- Practice plank from a tabletop position by actively pressing into your hands and pulling your abs in, which will help you learn how to keep your spine neutral, as pictured.
- You can also tuck your toes under and practice lifting your knees slightly off of the floor.
An incline plank is an easy variation of a regular plank. You can do this exercise by placing your forearms or palms on a bench or step.
- Place your forearms or palms on a flat, elevated surface with your elbows directly under your shoulders.
- Walk your feet back until your body forms a straight line on a diagonal.
- Pull your abs in as you tuck your tailbone slightly and actively press into your forearms or palms.
Plank With Leg Lift
Ge the plank position with your forearms and toes on the floor. If it’s too difficult, put your hands on the floor instead of your forearms.
- Slowly raise one leg 5 to 8 inches off the floor
- Count to two and slowly lower your leg to the floor.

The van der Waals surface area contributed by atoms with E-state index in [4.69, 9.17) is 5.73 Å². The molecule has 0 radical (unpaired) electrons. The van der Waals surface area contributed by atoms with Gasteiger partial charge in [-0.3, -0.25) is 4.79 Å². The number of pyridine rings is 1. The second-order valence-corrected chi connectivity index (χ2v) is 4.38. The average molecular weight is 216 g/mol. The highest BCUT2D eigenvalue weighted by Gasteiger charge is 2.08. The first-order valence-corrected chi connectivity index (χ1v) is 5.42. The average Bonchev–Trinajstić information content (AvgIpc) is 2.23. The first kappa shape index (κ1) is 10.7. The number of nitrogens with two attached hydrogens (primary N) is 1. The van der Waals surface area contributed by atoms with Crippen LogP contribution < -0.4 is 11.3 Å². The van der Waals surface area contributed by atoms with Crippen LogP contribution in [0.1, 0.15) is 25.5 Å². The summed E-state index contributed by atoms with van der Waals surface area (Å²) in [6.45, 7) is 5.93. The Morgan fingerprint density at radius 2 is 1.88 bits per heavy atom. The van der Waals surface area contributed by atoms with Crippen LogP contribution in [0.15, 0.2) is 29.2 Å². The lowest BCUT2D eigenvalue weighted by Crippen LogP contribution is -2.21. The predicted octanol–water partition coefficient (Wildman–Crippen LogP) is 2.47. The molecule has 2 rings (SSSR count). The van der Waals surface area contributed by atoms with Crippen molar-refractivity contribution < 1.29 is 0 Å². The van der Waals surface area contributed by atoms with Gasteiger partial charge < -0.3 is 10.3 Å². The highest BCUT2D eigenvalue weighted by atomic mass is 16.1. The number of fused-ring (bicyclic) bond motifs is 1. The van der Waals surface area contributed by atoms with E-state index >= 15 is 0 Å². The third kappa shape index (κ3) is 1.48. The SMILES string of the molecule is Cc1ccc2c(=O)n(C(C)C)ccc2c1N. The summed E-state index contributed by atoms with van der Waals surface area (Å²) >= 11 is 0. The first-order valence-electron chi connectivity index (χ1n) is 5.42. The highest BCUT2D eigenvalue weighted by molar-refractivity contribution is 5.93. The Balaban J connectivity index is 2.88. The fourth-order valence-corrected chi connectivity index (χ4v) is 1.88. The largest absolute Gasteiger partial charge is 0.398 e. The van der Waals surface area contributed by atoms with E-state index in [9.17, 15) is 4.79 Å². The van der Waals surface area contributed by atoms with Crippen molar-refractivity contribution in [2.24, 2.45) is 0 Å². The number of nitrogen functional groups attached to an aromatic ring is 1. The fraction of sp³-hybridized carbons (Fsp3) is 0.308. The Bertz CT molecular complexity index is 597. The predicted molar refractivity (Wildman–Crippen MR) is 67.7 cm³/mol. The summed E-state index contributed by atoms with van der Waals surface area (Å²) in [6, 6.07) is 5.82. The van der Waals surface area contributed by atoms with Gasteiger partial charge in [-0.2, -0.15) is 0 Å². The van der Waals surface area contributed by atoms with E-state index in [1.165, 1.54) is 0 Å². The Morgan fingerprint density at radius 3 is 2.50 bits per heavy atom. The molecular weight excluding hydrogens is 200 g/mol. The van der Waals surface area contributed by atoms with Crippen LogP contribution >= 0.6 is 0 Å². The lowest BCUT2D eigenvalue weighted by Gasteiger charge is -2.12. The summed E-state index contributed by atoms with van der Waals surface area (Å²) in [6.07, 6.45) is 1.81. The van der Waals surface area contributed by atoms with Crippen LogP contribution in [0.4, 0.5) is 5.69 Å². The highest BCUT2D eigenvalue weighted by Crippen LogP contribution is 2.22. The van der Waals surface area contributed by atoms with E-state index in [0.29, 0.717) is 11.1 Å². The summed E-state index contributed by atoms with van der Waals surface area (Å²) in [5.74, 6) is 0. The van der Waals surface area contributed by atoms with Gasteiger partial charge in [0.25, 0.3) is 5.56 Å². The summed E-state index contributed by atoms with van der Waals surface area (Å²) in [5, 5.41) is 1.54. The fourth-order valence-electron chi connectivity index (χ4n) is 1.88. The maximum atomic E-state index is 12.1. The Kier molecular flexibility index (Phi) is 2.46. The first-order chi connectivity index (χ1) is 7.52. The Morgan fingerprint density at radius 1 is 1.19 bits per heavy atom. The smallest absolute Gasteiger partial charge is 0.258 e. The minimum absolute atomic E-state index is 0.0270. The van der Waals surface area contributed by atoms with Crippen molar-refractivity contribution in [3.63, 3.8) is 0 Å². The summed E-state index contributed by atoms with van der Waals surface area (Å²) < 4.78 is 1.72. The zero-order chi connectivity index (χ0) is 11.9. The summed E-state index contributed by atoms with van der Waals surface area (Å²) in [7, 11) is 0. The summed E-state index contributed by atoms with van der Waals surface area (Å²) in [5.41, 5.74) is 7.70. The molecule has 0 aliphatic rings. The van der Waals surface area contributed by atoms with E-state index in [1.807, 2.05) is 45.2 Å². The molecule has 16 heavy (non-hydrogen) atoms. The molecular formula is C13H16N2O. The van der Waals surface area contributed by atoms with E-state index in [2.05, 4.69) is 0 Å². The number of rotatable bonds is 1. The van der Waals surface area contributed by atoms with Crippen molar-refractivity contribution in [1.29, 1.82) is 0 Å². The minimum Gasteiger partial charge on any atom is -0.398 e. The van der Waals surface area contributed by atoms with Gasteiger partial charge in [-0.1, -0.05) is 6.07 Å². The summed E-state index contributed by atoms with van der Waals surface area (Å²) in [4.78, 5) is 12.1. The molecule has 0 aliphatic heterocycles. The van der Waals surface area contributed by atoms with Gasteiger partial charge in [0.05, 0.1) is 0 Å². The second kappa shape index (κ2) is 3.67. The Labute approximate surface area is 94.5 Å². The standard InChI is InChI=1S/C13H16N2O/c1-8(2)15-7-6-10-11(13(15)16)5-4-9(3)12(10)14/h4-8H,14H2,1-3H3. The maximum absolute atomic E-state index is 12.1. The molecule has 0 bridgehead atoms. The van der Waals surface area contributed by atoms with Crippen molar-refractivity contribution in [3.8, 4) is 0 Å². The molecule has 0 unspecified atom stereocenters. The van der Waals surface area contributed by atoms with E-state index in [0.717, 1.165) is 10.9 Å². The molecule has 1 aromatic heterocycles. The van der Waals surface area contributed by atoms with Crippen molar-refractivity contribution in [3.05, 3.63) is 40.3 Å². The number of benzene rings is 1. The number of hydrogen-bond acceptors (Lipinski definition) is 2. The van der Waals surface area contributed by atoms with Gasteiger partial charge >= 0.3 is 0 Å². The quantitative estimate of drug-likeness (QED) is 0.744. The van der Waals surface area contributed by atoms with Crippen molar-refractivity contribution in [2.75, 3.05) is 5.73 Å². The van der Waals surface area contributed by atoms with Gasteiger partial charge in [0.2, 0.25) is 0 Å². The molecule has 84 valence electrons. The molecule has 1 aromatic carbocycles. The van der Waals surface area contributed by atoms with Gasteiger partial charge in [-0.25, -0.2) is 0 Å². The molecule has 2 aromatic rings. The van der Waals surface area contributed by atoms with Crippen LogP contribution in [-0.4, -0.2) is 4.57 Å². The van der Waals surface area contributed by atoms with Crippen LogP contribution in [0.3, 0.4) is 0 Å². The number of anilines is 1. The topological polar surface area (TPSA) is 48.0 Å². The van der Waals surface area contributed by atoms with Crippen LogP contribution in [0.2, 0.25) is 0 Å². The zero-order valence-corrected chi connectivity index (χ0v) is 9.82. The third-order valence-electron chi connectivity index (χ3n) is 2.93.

- Switch legs and repeat.
- Do two to three sets of 10 reps.
Plank With Arm Lift
You can make the basic plank more interesting by adding an arm lift. To do this, press into the opposite forearm or palm. To perform a plank with an arm lift, follow these steps:
- Start in plank position.
- Carefully shift your weight to your right forearm (or palm).
- Extend your left arm straight out in front of you.
- Hold for three seconds while keeping your core tight.
- Slowly bring your arm back to starting position.
- Switch arms and repeat.
- Do two to three sets of 10 reps.
Planks With Shoulder Taps
- Begin in the standard position – with arms shoulder-width apart and outstretched beneath you, core engaged, and your body in a straight line from head to heels.
- Keeping your hips square and in position, working hard not to let them sway side to side, lift your right hand to tap your left shoulder. Bring it down and then lift your left hand to tap your right shoulder.
- Make sure that you are well balanced so you do not fall over while lifting one hand.